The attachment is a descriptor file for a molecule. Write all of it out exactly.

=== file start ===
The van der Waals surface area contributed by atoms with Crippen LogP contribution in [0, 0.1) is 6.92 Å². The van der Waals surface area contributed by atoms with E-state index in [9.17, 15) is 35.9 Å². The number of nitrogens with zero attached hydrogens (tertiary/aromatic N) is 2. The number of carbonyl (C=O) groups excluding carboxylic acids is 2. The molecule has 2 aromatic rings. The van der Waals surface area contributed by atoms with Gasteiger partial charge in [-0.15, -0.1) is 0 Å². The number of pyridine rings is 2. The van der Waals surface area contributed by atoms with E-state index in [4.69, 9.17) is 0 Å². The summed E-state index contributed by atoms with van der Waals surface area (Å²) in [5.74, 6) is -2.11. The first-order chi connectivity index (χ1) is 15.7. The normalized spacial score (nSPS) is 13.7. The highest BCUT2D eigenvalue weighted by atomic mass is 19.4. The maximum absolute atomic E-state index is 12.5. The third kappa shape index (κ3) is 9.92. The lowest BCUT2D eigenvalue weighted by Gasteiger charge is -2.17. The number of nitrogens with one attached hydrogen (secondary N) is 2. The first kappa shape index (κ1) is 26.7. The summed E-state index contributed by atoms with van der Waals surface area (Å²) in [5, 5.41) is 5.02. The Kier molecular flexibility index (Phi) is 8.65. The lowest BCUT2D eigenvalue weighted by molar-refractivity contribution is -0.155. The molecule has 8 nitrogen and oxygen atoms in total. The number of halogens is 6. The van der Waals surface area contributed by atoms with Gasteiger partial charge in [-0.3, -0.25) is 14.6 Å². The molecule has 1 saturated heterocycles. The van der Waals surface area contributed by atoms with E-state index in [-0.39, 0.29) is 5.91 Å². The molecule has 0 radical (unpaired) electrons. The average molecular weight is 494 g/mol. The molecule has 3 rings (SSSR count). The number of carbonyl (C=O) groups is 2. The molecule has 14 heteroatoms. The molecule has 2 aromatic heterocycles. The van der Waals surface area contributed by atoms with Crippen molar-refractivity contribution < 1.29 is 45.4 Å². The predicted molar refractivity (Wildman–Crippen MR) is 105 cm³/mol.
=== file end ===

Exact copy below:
The van der Waals surface area contributed by atoms with Crippen LogP contribution in [0, 0.1) is 6.92 Å². The van der Waals surface area contributed by atoms with E-state index in [9.17, 15) is 35.9 Å². The number of nitrogens with zero attached hydrogens (tertiary/aromatic N) is 2. The number of carbonyl (C=O) groups excluding carboxylic acids is 2. The molecule has 2 aromatic rings. The van der Waals surface area contributed by atoms with Gasteiger partial charge in [-0.15, -0.1) is 0 Å². The number of pyridine rings is 2. The van der Waals surface area contributed by atoms with E-state index in [4.69, 9.17) is 0 Å². The summed E-state index contributed by atoms with van der Waals surface area (Å²) in [5.74, 6) is -2.11. The first-order chi connectivity index (χ1) is 15.7. The normalized spacial score (nSPS) is 13.7. The highest BCUT2D eigenvalue weighted by atomic mass is 19.4. The maximum absolute atomic E-state index is 12.5. The third kappa shape index (κ3) is 9.92. The lowest BCUT2D eigenvalue weighted by Gasteiger charge is -2.17. The number of nitrogens with one attached hydrogen (secondary N) is 2. The first kappa shape index (κ1) is 26.7. The summed E-state index contributed by atoms with van der Waals surface area (Å²) in [5, 5.41) is 5.02. The Kier molecular flexibility index (Phi) is 8.65. The lowest BCUT2D eigenvalue weighted by molar-refractivity contribution is -0.155. The molecule has 8 nitrogen and oxygen atoms in total. The number of halogens is 6. The van der Waals surface area contributed by atoms with Gasteiger partial charge in [-0.3, -0.25) is 14.6 Å². The molecule has 1 saturated heterocycles. The van der Waals surface area contributed by atoms with E-state index in [-0.39, 0.29) is 5.91 Å². The molecule has 0 radical (unpaired) electrons. The average molecular weight is 494 g/mol. The molecule has 3 rings (SSSR count). The number of carbonyl (C=O) groups is 2. The molecule has 14 heteroatoms. The molecule has 2 aromatic heterocycles. The van der Waals surface area contributed by atoms with Crippen molar-refractivity contribution < 1.29 is 45.4 Å². The predicted molar refractivity (Wildman–Crippen MR) is 105 cm³/mol.